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More Precious Than Gold: A Cure for Cancer?

An advanced laboratory for an innovative cancer treatment using nano-particles of gold and laser beams made its debut last week at the Technion.
By Hana Levi Julian
First Publish: 11/15/2009, 5:08 PM / Last Update: 11/15/2009, 6:28 PM

The Technion Institute of Technology in Haifa has inaugurated an advanced laboratory for an innovative cancer treatment using nano-particles of gold, and laser beams.

The treatment is non-invasive, has no side effects and damages only the cancerous cell, without damaging the healthy cells that surround it.

The laboratory itself is located at the Laurie I. Lokey Interdisciplinary Center for Life Sciences and Engineering, which was built in 2006 with major support -- $30 million -- from philanthropist Lauri Lokey. 

The cutting-edge research has stimulated interest both locally and on the international front, winning additional grants of two million euros from the European Union and more than $1 million from the Israel Science Foundation. Millions of dollars were invested to equip the new laboratory dedicated last week, according to a statement released by the Center, headed by Nobel Laureate, Professor Aaron Ciechanover.

The multidisciplinary laboratory includes researchers from the fields of physics, optics, biology, engineering and biomedical nanotechnology, and is currently engaged in a number of innovative projects, all of which are linked to advanced diagnostics and medical treatment.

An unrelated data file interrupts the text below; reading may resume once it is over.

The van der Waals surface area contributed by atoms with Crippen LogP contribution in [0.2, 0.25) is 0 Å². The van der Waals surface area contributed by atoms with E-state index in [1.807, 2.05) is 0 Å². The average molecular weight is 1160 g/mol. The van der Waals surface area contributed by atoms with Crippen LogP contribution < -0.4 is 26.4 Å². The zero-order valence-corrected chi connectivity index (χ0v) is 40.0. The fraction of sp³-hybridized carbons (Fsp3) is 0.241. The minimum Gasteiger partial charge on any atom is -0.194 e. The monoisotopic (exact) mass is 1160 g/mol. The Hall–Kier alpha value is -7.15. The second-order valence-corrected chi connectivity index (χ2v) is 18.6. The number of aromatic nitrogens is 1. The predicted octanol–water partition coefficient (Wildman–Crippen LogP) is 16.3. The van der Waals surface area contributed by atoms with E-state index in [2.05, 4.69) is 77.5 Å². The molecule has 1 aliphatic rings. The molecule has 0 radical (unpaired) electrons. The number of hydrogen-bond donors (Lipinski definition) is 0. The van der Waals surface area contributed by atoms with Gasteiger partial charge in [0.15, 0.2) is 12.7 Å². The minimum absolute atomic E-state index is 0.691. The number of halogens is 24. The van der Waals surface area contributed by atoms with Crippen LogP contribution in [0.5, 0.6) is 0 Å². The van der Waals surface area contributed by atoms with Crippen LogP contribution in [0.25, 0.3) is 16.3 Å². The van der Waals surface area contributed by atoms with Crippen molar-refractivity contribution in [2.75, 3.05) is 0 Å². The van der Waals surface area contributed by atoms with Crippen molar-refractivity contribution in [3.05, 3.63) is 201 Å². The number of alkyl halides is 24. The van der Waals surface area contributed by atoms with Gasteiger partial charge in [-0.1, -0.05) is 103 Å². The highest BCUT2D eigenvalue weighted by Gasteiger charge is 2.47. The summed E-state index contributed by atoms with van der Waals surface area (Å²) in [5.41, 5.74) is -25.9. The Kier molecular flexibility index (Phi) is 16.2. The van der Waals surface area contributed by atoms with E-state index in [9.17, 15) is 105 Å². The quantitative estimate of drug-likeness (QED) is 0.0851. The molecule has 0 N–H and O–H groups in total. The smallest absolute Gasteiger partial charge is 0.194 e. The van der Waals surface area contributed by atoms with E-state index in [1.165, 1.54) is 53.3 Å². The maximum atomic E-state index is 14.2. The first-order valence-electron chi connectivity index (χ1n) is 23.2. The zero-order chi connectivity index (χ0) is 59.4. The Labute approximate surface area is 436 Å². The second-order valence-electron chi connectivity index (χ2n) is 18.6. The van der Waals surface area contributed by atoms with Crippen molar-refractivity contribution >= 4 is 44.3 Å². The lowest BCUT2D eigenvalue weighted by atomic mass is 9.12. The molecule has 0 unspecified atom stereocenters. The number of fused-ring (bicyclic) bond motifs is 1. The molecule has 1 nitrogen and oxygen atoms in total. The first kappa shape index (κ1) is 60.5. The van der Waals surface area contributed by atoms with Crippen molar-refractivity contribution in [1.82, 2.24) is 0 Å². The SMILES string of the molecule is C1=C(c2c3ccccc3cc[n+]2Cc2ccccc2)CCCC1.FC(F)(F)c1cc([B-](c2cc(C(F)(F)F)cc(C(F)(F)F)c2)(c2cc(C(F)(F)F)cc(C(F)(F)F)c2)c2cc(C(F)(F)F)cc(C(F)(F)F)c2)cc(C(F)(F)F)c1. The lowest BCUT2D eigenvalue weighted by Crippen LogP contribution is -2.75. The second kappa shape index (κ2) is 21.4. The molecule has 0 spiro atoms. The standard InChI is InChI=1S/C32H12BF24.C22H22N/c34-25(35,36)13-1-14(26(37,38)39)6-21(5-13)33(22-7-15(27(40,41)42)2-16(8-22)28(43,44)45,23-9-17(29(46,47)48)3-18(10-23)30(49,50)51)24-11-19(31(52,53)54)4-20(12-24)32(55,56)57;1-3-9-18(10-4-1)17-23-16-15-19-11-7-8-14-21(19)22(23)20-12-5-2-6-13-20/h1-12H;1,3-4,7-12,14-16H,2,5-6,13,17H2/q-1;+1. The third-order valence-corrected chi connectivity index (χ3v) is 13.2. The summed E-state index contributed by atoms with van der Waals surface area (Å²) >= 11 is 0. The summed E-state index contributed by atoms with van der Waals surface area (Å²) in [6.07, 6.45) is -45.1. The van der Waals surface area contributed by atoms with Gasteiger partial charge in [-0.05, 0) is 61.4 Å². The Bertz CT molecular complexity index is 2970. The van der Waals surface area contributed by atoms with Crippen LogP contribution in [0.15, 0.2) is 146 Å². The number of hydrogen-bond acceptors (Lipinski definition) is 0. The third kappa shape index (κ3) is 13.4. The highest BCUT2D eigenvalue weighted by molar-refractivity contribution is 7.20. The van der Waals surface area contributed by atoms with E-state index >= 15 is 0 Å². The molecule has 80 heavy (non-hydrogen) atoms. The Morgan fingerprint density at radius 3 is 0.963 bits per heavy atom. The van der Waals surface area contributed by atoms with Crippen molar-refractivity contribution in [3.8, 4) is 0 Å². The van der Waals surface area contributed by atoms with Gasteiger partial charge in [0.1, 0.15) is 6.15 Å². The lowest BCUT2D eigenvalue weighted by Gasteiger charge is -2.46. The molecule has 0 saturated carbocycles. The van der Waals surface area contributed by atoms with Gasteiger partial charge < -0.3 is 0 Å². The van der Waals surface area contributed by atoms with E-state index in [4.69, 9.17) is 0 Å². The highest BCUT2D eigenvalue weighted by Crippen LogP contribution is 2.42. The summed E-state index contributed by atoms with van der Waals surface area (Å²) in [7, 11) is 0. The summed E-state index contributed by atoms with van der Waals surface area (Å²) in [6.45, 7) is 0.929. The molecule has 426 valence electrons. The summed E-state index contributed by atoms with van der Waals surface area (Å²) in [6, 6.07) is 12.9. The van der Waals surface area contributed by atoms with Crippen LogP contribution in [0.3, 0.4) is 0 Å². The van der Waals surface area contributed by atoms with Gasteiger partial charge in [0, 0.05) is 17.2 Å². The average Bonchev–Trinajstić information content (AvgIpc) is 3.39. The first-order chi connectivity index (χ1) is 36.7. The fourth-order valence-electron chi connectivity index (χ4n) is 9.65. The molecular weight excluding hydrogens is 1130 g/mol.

"We illuminate the tumor via an endoscopic laser-based miniature optical fiber," explained Dr. Dvir Yelin, a researcher at the center. "The laser has two parameters: one, it consists of very short pulses, at millions of billionths of a second that can break down the cell without heat; and two, the laser has a wavelength that precisely fits the resonant frequency of nano-particles, which makes it possible to highly increase the efficiency of the laser."

Under these conditions, the laser operates at a distance of nanometers --  (a millionth of a millimeter) from a nanoparticle, and creates sufficiently intense laser illumination to dismantle, through ionization, the material within the cancer cell, which then dies without damage to the surrounding healthy cells, he explained.

The treatment is somewhat related to an equally cutting-edge diagnostic test recently developed by a research group headed by Hossam Haick, also at the Technion, in which a breath test using an array of sensors based on gold nanoparticles is used to distinguish the breath of lung cancer patients from that of healthy individuals in an atmosphere of high humidity. The team is hoping to develop an inexpensive and non-invasive diagnostic test for lung cancer based on the study, which made headlines around the world after it was published this past August in the journal Nature Nanotechnology.